Friday, September 28, 2012

Internet Becoming a Pathway to Violations

by David Linton

Officials say people with restraining orders against them are using social networking to contact victims and victim's friends & families.

(Massachusetts, USA) A man embroiled in a domestic dispute with his estranged wife contacted her friends in an effort to see their kids, which was prohibited by a restraining order.

"She should let him see their father. She has issues with him. It shouldn't get in the way of the kids. Pass on the love," he allegedly said.

Prosecutors argued that the defendant, 38-year-old George Manchester of Fall River, violated a restraining order by trying to contact his estranged wife through her friends.

Only Manchester, who denies the allegations, did not speak to the friends directly or send them a letter.

Prosecutors say Manchester, who police say has a history of domestic violence and violating restraining orders, reached out through cyberspace on the social networking website Facebook. "Your honor, it looks like he's coming up with more creative ways to violate the restraining order without getting caught," Assistant District Attorney Kelly Costa argued last month during a bail hearing for Manchester in Attleboro District Court.

The use of social networking websites like Facebook, Twitter and MySpace by domestic abuse defendants prohibited from contacting their victims is becoming more common, authorities say, as the use of the websites has proliferated in society.

North Attleboro police Detective Michael Elliott says he's investigated numerous cases in which restraining orders were violated by people using social networking websites, as well as e-mail and cellphone texting.

"Just because it's not in person doesn't mean it's not a violation," said Elliott, who has investigated numerous cybercrimes. "Violations using the phone and violations over the Internet are very similar."

Officials at New Hope, a non-profit women's shelter and domestic abuse support agency, say technology is a good way to keep in touch with family and friends, but it also has been used to torment domestic abuse victims.

"Many of New Hope's clients have in some form or at some point had technology used against them by their abuser, and perpetrators of violence are becoming increasingly 'tech-savvy' in using various devices to abuse or locate their victims," New Hope spokeswoman Laura Hennessey Martens said. "It is important for survivors to know that while living in an abusive home or even after leaving their abuser, social media, cell phones and other technologies can continue to be used against them and may jeopardize their safety," Martens said.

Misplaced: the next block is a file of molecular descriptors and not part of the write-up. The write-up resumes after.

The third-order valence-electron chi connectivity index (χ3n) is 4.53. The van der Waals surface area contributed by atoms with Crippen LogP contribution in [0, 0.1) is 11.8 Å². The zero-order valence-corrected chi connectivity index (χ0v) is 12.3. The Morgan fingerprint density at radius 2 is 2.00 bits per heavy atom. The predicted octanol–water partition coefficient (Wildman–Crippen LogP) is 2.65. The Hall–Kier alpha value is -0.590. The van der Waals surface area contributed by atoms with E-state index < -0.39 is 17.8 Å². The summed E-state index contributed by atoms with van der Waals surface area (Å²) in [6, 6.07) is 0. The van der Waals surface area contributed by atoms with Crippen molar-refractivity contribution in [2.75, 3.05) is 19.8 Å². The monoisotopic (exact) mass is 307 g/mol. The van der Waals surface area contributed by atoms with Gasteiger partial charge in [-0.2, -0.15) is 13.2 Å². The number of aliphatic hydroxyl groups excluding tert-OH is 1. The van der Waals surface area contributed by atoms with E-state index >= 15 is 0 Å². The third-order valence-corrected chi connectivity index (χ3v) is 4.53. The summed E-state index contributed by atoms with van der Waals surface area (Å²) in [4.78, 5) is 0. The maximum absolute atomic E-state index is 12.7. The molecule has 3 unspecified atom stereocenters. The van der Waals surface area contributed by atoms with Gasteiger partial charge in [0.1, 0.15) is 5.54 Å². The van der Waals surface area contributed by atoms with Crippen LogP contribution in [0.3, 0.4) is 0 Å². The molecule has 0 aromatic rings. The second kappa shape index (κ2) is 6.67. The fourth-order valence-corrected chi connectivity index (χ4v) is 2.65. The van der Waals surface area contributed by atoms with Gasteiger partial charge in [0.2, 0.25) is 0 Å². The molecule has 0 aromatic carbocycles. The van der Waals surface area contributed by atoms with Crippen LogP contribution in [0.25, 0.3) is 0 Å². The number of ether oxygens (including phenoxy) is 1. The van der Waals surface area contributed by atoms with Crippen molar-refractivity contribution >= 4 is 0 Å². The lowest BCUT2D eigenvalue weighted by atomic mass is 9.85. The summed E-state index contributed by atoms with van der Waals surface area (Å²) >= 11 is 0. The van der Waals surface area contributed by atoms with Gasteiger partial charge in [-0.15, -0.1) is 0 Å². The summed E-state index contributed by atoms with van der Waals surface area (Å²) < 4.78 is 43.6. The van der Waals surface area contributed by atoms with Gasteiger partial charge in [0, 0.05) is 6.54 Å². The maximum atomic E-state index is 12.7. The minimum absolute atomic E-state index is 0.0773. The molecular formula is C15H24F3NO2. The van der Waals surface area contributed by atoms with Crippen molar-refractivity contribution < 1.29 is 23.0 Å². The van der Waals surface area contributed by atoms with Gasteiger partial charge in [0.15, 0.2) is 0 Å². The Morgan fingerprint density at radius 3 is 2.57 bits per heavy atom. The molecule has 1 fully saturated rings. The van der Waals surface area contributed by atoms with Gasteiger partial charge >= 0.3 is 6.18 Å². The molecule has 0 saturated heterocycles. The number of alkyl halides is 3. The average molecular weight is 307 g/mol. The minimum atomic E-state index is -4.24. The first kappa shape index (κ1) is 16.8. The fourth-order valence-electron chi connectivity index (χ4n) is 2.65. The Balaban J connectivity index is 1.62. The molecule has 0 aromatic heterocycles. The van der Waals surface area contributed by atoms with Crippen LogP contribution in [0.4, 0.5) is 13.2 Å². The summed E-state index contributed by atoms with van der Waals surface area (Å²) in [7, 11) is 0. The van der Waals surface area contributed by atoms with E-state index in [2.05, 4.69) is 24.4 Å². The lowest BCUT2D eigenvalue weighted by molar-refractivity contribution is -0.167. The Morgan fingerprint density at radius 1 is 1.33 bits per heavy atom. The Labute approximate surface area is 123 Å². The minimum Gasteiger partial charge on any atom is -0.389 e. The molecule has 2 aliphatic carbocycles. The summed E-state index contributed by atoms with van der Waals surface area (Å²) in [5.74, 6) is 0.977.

In Bristol County, there have been cases in all four district courts in which defendants have violated restraining orders through text messaging or social networking sites.

In one New Bedford case, a man is alleged to have taken his ex-girlfriend's cell phone and texted her friends, threatening to kill her, said Gregg Miliote, a spokesman for Bristol County District Attorney Sam Sutter.

"We've had defendants threaten to kill victims and burn their houses down. It seems that in the past few years it is an ever more popular way for defendants to violate restraining orders," Miliote said.

There are no local statistics to show the number of incidents, Miliote said, but prosecutors in the domestic violence unit have been successfully prosecuting more and more defendants for violating restraining orders through cyberspace.

"It's not unusual," Miliote said.

A U.S. Justice Department survey released last year noted that 1 in 4 stalking victims reported some form of cyberstalking by e-mail or instant messaging - and that was based on information gathered in 2006.

With the increased popularity of social networking and smartphones within the past few years, authorities say instances of cyberstalking or prohibited contact due to a restraining order is almost certainly higher.

Social networking, whether by e-mail or websites, is becoming more popular among all age groups, with 86 percent of those 18 to 26 using social networking sites, up from 16 percent in 2005, according to a survey released last month by the Pew Research Center.

Users 30 to 49 shot up from 12 percent in 2005 to 61 percent in May 2010.

The fastest growth occurred in the 50 to 64 age group, with the figures more than doubling in one year. Last year, 22 percent said they used social networking sites, jumping to 47 percent in May 2010, according to the Pew survey.

Martens says domestic violence victims can protect themselves.

While each domestic violence survivor's situation is unique and may require different strategies to "stay ahead" of his or her abuser, some basic technology safety tips include:

If using a computer that your abuser might have access to, be sure to clear your browser. However, computer use can still be monitored and Internet use is impossible to completely clear.

It is recommended that survivors instead use a computer that the abuser does not have access to.

Keep personal or identifying information offline. Online photos and postings can be used to track victims' whereabouts. This includes photos and postings by family and friends of a survivor.

Keep in mind that, even when selecting privacy settings at the highest level of privacy, there is still no guarantee that the information will be or will remain private.

Keep in mind that cell phones, car safety tracking systems and other technologies have GPS tracking devices that can be used by abusers to locate their victims.

More information is available on New Hope's website http://www.new-hope.org

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